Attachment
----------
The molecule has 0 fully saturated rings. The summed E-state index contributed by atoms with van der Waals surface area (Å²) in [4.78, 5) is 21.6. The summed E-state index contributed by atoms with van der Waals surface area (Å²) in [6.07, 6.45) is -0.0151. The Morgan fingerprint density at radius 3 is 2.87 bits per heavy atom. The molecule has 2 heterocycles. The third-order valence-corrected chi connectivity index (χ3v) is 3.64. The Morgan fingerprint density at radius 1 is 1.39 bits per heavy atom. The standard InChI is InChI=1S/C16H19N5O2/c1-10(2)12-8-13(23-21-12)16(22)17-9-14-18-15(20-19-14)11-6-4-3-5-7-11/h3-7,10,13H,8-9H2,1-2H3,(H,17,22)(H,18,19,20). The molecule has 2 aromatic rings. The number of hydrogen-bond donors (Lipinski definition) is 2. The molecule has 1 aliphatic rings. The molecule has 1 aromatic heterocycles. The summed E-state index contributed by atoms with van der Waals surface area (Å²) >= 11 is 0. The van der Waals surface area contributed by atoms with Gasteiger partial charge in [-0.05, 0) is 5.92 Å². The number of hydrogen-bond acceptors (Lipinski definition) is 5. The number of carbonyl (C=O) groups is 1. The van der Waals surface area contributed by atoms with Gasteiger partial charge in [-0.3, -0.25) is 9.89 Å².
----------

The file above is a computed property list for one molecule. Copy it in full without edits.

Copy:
The molecule has 0 fully saturated rings. The summed E-state index contributed by atoms with van der Waals surface area (Å²) in [4.78, 5) is 21.6. The summed E-state index contributed by atoms with van der Waals surface area (Å²) in [6.07, 6.45) is -0.0151. The Morgan fingerprint density at radius 3 is 2.87 bits per heavy atom. The molecule has 2 heterocycles. The third-order valence-corrected chi connectivity index (χ3v) is 3.64. The Morgan fingerprint density at radius 1 is 1.39 bits per heavy atom. The standard InChI is InChI=1S/C16H19N5O2/c1-10(2)12-8-13(23-21-12)16(22)17-9-14-18-15(20-19-14)11-6-4-3-5-7-11/h3-7,10,13H,8-9H2,1-2H3,(H,17,22)(H,18,19,20). The molecule has 2 aromatic rings. The number of hydrogen-bond donors (Lipinski definition) is 2. The molecule has 1 aliphatic rings. The molecule has 1 aromatic heterocycles. The summed E-state index contributed by atoms with van der Waals surface area (Å²) >= 11 is 0. The van der Waals surface area contributed by atoms with Gasteiger partial charge in [-0.05, 0) is 5.92 Å². The number of hydrogen-bond acceptors (Lipinski definition) is 5. The number of carbonyl (C=O) groups is 1. The van der Waals surface area contributed by atoms with Gasteiger partial charge in [-0.3, -0.25) is 9.89 Å².